Caregiver compensation has been a major benefit that has come out of the 2020 covid-19 pandemic. While efforts are still being made to see that this becomes a permanent fixture to the caregiving industry, particularly in the state of Utah, we thought we would break down what it is, how to use your benefits with giv.care, and how we plan to support families through the transition process should these benefits end in 2023.
What is Caregiver Compensation?
Caregiver compensation is when a parent or legal guardian is able to make money caring for their loved one who has a disability. In the state of Utah, many individuals with intellectual and physical disabilities receive medicaid benefits through the DSPD waiver. This waiver gives each individual an annual budget for “daily supports” that can be allocated in many different ways. These budgets can be used for group homes, day programs, caregivers, and so much more.
In 2020 when the world shut down and individuals were no longer able to go to day programs and everyone was staying home, these individuals in services still had a great need and no one to provide those services to them. The state of Utah came out and said that parents and legal guardians could be paid to perform these services for their loved one, and it’s been allowed to continue since the pandemic.
How to Use Caregiver Compensation with giv.care?
To use caregiver compensation with giv.care the family needs to speak with their support coordinator about their support budget and how much they can bring over to giv.care. Typically families that are billing the SL3 code in the SAS model are able to have their support coordinator change their code from SL3 in SAS to SLN (which is a supported living code used in an agency as opposed to SL3 which is a SAS only code.)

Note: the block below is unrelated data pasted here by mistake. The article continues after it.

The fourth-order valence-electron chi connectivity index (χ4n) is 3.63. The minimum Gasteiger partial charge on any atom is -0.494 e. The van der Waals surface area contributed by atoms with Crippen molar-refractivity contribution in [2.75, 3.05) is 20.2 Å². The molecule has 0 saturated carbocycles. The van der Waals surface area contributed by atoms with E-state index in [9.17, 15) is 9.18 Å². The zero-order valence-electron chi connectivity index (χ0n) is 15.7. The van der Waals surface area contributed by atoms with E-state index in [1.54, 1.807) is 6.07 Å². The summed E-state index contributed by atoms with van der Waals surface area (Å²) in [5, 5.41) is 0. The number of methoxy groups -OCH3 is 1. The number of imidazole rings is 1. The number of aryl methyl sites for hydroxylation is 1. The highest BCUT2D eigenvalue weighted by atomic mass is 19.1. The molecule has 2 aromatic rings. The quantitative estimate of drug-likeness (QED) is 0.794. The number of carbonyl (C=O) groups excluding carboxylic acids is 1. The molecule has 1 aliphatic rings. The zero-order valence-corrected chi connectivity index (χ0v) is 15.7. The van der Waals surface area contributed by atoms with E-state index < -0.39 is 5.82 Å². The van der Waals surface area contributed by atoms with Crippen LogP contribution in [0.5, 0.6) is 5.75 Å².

When the support coordinator makes that change, the family may not get the same amount of caregiving hours because the SLN code with an agency bills the state at a higher rate than the SL3 code. We have seen that families still make more money with giv.care when they make this switch even though they’re billing less hours overall. This of course is a conversation to have with your support coordinator, but it’s how many families have used their caregiver compensation budgets with giv.care.
Once your budget has been switched to SLN, we hire the guardian as our employee, and then they can start creating and billing shifts through the ease of our mobile app.
What’s The Plan when Caregiver Compensation Ends?
As of right now the state of Utah is saying that caregiver compensation is going to end in June 2023 and that they’re not going to extend it. There are MANY groups within the disability community in Utah who are trying to lobby to see it continue. We as an agency are among those who are trying to speak up and advocate for caregiver compensation continuing.
Should caregiver compensation end in June 2023 like currently projected, the state has said that families will have six more months to continue using caregiver compensation before they get cut off. This is to give families six months to find new caregivers to care for their loved one and work out the details through the transition process.
At giv.care our hope is to support and help transition families through this process should June 2023 become a reality. We have caregivers who are already working with giv.care that would like to work with more families. We can help families get connected to these caregivers and see if they are a good fit for your family. We also have many resources that we’ve written on finding caregivers and how you can tap into your local community to find those who might be willing to work with your loved one.